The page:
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  • Writer's pictureAdam Gammons

Translation Tools 101


Have you ever used Google Translate and found that the translation wasn't quiiiiiite what you needed? You're not alone. While Google has created the literal stuff of dreams with this tool, it's not perfect just yet.

I entered the first phrase that came to mind and let Google translate it to French, I got these results:

Now, at first glance, this seems fine. But only if you don't speak French. The trouble with this translation is that it is only offered in the formal/plural form. There doesn't seem to be any option to select the informal/singular option.

Even this is kind of forgivable to be honest. Google translate is still magic to me, and 10-year-old me would have lost his little mind for a tool like this. My point here is that this tool isn't perfect and doesn't always produce the results you're looking for. It may not give you all the options available. There are several other acceptable ways to formulate this question, half of them using the formal vous and half using the informal tu.

One of the really cool features of Google Translate is that it can read lots of languages aloud to you so that you can hear what your translation sounds like. So, if you can get the system to kick out the right translation, you can listen to it! Neat and useful, but not always super nuanced. You can also translate whole paragraphs at a time.


1) Simple, user-friendly interface

2) Can usually be trusted to get the essential point across

3) You can hear your results

4) Translate lots of text at once


1) Doesn't always offer multiple translation options

2) Doesn't always offer the correct (or an acceptable) translation

3) There is no detailed list of expressions and phrases that related to or containing words in the translation

4) Even if you click "Improve this translation", the suggestions aren't always correct


Google Translate can definitely get you started. It's pretty and it's popular. But there are other tools that offer more detailed and nuanced descriptions and examples of lanugage features.

WordReference is, no doubt and hands down, my favorite tool for finding exactly the right word in French!

Let's pretend that I searched for "Do you know what time it is?" in Google Translate and then start to question the use of vous. Then I open WordReference, select English to French, and search "you". I get the following results:

I know, I know. It looks like a lot to take in just for the word "you", but a word so widely used needs some detailed explanation.

Every word is clickable and takes you to its own page. If you click on the very first "tu" there on the first row to the right, you'll be taken to a page showing the French/English translation in the same format. My favorite part of WordReference's output is that you get lots of examples that get really specific! The results for "you" in the screenshot above are just the first few. The page goes on and on to show "Supplemental Translation" and "Composed Forms" along with lots of links to discussion boards about a wide variety of expressions.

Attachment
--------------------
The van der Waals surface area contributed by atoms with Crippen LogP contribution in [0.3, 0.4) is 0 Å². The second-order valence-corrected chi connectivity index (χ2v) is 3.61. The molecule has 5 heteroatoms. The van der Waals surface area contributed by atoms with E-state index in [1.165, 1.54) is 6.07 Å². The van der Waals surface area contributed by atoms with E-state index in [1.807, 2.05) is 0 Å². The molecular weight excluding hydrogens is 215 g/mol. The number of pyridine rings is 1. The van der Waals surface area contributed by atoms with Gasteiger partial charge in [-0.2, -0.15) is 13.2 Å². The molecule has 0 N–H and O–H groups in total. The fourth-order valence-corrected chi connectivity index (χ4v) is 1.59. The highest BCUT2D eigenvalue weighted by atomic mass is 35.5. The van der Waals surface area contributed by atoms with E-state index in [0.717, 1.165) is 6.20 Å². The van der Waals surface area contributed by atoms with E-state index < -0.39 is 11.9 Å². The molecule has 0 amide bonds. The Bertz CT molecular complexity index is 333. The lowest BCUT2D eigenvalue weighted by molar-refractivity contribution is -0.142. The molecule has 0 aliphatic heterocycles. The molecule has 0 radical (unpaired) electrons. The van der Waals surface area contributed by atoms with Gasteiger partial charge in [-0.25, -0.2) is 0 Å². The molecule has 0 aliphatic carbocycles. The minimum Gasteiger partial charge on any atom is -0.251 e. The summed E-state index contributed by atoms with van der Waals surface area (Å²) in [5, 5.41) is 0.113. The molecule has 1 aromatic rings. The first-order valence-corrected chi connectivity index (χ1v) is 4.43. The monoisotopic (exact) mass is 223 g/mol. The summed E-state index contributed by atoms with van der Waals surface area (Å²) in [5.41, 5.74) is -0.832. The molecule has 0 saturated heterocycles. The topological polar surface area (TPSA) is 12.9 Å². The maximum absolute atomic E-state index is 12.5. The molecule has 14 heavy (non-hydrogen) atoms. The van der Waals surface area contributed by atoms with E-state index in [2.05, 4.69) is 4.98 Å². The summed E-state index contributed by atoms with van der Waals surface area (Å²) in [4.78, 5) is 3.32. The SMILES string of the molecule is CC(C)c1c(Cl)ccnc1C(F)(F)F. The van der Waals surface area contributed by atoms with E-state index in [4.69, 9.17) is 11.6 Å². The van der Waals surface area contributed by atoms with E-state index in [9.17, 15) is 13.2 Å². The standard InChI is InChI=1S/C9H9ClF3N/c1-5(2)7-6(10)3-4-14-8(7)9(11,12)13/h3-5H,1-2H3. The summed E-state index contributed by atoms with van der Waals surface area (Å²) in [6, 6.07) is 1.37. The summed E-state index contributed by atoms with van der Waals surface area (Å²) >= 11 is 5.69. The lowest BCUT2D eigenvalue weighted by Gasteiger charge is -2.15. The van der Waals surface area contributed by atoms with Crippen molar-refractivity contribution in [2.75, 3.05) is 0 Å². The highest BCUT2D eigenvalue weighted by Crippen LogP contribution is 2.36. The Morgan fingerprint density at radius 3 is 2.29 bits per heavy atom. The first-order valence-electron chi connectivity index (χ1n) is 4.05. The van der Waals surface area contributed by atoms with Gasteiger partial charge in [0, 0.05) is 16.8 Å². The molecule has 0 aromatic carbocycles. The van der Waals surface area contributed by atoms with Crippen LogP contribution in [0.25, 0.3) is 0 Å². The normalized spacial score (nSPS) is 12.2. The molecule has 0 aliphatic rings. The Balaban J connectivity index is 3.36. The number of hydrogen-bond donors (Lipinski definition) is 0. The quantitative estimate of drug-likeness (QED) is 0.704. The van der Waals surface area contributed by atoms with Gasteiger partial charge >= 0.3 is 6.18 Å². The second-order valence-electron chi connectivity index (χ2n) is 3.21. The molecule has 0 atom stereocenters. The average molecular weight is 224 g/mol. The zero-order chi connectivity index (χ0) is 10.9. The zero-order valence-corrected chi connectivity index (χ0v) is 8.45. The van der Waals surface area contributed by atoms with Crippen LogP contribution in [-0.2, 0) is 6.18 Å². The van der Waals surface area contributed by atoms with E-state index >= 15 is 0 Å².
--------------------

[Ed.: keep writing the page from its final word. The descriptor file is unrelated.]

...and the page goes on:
These discussion boards have saved me so, so, so many times. Back in grad school, I would write tons and tons of papers in French, and whenever I ran up against an odd or idiomatic expression, I could almost always find it on WordReference.

Not only does WordReference offer really detailed descriptions of nearly every term you you could think up, it offers these translations in tons of languages. The list includes Spanish, Portuguese, Italian, German, Dutch, Swedish, Polish, Romanian, Czech, Greek, Turkish, Chinese, Japanese, Korean, and Arabic.

Obviously I can only really speak to the experience in French and Spanish, but those have never once failed me!

Comparing Google Translate with this tool, we can see that Google is more capable of translating large swaths of language at once whereas WordReference requires a bit more digging and can only really effectively be used to search for singular words and phrases at once. The important aspect of WordReference is in its profusion of real examples. I have used this tool more times than I could possible count, and I don't think I've ever found a translation that didn't come with a good example of that word used in a French or Spanish sentence.

Like Google, you can listen to your result, though not full sentences. But unlike google, you can also access conjugation information right at the top under the big bolded page title (the term that you just searched for) if the search was for a verb.


1) Very detailed translations!

2) Lots of discussions about expressions with native speakers available for search

3) Just as easy to use as Google

4) Offers conjugations for searched verbs


1) Piecemeal and not capable of translating large portions of language at once

2) The interface isn't quite as pretty as Google

3) Nothing else. There's nothing else wrong with it. Use it.


WordReference and Google Translate are fantastic tools to use alongside apps like Tandem. In the free version, Tandem doesn't offer unlimited use of its translation tool, so if you're learning language on a budget, just switch between Tandem and these two great translation apps whenever you hit that inevitable language wall that you can't quite seem to scale.

Used properly, they can help support you in crafting sentences you can feel confident about!

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